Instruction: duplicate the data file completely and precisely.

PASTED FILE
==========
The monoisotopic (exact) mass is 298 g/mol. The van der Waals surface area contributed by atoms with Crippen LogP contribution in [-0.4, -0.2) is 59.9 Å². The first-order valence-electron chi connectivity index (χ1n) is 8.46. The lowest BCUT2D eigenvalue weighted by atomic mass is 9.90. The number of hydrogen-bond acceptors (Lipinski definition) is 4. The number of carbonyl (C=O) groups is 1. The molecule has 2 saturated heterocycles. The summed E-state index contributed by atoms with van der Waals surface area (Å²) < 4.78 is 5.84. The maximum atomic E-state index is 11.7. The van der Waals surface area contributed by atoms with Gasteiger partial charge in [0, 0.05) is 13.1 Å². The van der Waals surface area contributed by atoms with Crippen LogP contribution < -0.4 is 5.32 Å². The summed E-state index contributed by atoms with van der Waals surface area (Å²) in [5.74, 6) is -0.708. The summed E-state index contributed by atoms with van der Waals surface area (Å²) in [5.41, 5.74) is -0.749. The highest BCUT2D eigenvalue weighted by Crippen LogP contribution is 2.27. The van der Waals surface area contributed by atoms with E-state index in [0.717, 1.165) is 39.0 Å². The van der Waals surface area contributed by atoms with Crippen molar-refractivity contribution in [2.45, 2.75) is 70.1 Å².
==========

The monoisotopic (exact) mass is 298 g/mol. The van der Waals surface area contributed by atoms with Crippen LogP contribution in [-0.4, -0.2) is 59.9 Å². The first-order valence-electron chi connectivity index (χ1n) is 8.46. The lowest BCUT2D eigenvalue weighted by atomic mass is 9.90. The number of hydrogen-bond acceptors (Lipinski definition) is 4. The number of carbonyl (C=O) groups is 1. The molecule has 2 saturated heterocycles. The summed E-state index contributed by atoms with van der Waals surface area (Å²) < 4.78 is 5.84. The maximum atomic E-state index is 11.7. The van der Waals surface area contributed by atoms with Gasteiger partial charge in [0, 0.05) is 13.1 Å². The van der Waals surface area contributed by atoms with Crippen LogP contribution < -0.4 is 5.32 Å². The summed E-state index contributed by atoms with van der Waals surface area (Å²) in [5.74, 6) is -0.708. The summed E-state index contributed by atoms with van der Waals surface area (Å²) in [5.41, 5.74) is -0.749. The highest BCUT2D eigenvalue weighted by Crippen LogP contribution is 2.27. The van der Waals surface area contributed by atoms with E-state index in [0.717, 1.165) is 39.0 Å². The van der Waals surface area contributed by atoms with Crippen molar-refractivity contribution in [2.45, 2.75) is 70.1 Å².